Bach / Graupner : musical correspondences
Les Arts Florissants
Lea DESANDRE, mezzo-soprano
"Bach is considered one of the greatest composers of Western music - perhaps even the greatest. Graupner, on the other hand, is only a footnote in the history of music. And yet... Christoph Graupner is the author of more than 1,400 cantatas (six times as many as Bach), not to mention numerous symphonies, suites and operas. Moreover, when Bach obtained the position of musical director of the Thomaskirche in Leipzig in 1722, he was only a second choice: Graupner was the favorite...
The two composers have another point in common: each wrote, one year apart (1712 for Graupner, 1713 for Bach), a piece on the same text by the poet Georg Christian Lehms, Mein Herz Schwimmt im Blut. There is a striking similarity between these two cantatas, which cannot be a coincidence. Both are for solo soprano, both are for strings and oboe, both are in C minor, both begin with a recitative conceived on a C pedal note, and the tonal structure of the seven movements is almost identical.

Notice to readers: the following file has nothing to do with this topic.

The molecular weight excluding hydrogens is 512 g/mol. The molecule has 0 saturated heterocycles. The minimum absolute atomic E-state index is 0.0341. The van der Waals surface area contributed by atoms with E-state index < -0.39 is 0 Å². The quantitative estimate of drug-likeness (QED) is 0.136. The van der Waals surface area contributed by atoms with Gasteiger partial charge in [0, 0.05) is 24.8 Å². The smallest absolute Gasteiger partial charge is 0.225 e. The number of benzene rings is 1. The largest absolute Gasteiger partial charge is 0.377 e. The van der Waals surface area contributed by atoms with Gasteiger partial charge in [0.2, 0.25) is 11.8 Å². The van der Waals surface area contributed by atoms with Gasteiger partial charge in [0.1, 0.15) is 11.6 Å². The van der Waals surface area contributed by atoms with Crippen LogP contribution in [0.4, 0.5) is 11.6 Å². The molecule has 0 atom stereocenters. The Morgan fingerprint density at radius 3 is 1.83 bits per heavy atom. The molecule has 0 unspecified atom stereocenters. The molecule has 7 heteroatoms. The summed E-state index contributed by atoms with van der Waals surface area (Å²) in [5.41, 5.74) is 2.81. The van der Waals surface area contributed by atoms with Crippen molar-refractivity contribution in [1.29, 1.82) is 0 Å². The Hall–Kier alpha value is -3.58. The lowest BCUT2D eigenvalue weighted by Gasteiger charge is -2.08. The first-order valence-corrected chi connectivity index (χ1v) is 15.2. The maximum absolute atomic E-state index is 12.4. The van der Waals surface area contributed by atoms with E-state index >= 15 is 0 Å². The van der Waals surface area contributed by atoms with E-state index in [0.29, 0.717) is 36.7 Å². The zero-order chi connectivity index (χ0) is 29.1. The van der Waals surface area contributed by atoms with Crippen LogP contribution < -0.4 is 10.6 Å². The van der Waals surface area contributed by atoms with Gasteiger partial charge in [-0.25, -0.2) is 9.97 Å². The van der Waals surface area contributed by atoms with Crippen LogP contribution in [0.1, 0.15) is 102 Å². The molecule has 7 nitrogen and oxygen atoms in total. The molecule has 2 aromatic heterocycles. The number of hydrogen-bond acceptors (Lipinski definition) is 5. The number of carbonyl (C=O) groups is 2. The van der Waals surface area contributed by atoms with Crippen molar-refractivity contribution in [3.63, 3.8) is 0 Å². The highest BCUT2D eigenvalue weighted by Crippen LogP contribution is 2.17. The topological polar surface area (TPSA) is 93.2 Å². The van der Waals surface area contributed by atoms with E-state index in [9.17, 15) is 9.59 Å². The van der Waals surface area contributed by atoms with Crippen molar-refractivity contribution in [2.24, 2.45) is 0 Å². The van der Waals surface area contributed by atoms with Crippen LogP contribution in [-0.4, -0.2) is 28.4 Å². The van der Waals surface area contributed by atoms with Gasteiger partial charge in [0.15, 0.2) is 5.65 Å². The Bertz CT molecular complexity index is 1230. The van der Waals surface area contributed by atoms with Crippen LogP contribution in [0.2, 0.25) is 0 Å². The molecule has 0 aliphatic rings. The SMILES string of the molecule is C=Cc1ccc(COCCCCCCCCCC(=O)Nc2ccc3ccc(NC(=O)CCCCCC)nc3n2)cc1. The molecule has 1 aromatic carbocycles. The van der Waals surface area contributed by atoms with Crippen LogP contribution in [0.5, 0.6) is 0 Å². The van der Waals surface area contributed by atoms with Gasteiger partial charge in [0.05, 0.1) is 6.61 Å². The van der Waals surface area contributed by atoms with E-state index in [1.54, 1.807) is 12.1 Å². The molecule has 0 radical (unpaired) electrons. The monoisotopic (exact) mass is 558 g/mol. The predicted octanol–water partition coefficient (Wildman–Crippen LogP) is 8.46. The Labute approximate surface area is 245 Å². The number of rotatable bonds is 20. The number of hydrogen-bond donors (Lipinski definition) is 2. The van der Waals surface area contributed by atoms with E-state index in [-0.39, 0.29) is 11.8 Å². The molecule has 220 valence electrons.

So here are two young composers of almost the same age, both newly appointed to their respective positions, writing a cantata on the same text, for the same musical forces, in the same tonality and with the same harmonic structure... but how did Bach know Graupner's cantata? Unfortunately, we can only imagine the answer. Did Bach want to modernize the structure of his cantata and ask Graupner for help? Did Graupner send Bach a copy of Lehms' recently published texts, along with his setting of Mein Herz? All this is conjecture, but it is clear that these two brilliant and ambitious young composers entrusted each other musically to produce two arrangements that were as similar as they were different; each with its own musical language and a very personal reaction to the text - but it seems impossible that the young Bach did not know Graupner's arrangement."